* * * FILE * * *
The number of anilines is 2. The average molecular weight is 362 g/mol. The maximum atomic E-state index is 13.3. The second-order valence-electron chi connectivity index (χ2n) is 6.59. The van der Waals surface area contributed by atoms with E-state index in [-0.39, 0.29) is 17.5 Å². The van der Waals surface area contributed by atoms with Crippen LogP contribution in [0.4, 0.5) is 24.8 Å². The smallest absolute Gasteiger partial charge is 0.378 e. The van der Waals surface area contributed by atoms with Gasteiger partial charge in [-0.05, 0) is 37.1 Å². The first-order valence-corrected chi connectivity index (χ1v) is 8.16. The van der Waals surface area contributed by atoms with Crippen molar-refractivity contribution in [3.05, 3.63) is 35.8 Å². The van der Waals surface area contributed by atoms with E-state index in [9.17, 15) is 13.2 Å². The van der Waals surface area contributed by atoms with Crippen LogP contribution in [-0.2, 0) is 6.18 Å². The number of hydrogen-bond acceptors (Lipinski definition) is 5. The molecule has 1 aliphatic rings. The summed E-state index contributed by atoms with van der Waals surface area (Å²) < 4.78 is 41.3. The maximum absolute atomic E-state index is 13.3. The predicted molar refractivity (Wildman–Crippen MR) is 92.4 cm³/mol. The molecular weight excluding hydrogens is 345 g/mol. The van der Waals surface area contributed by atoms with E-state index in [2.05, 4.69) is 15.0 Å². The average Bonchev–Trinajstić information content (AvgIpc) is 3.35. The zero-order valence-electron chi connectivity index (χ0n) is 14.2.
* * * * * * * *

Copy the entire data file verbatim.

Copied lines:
The number of anilines is 2. The average molecular weight is 362 g/mol. The maximum atomic E-state index is 13.3. The second-order valence-electron chi connectivity index (χ2n) is 6.59. The van der Waals surface area contributed by atoms with E-state index in [-0.39, 0.29) is 17.5 Å². The van der Waals surface area contributed by atoms with Crippen LogP contribution in [0.4, 0.5) is 24.8 Å². The smallest absolute Gasteiger partial charge is 0.378 e. The van der Waals surface area contributed by atoms with Gasteiger partial charge in [-0.05, 0) is 37.1 Å². The first-order valence-corrected chi connectivity index (χ1v) is 8.16. The van der Waals surface area contributed by atoms with Crippen molar-refractivity contribution in [3.05, 3.63) is 35.8 Å². The van der Waals surface area contributed by atoms with E-state index in [9.17, 15) is 13.2 Å². The van der Waals surface area contributed by atoms with Crippen LogP contribution in [-0.2, 0) is 6.18 Å². The number of hydrogen-bond acceptors (Lipinski definition) is 5. The molecule has 1 aliphatic rings. The summed E-state index contributed by atoms with van der Waals surface area (Å²) < 4.78 is 41.3. The maximum absolute atomic E-state index is 13.3. The predicted molar refractivity (Wildman–Crippen MR) is 92.4 cm³/mol. The molecular weight excluding hydrogens is 345 g/mol. The van der Waals surface area contributed by atoms with E-state index in [2.05, 4.69) is 15.0 Å². The average Bonchev–Trinajstić information content (AvgIpc) is 3.35. The zero-order valence-electron chi connectivity index (χ0n) is 14.2.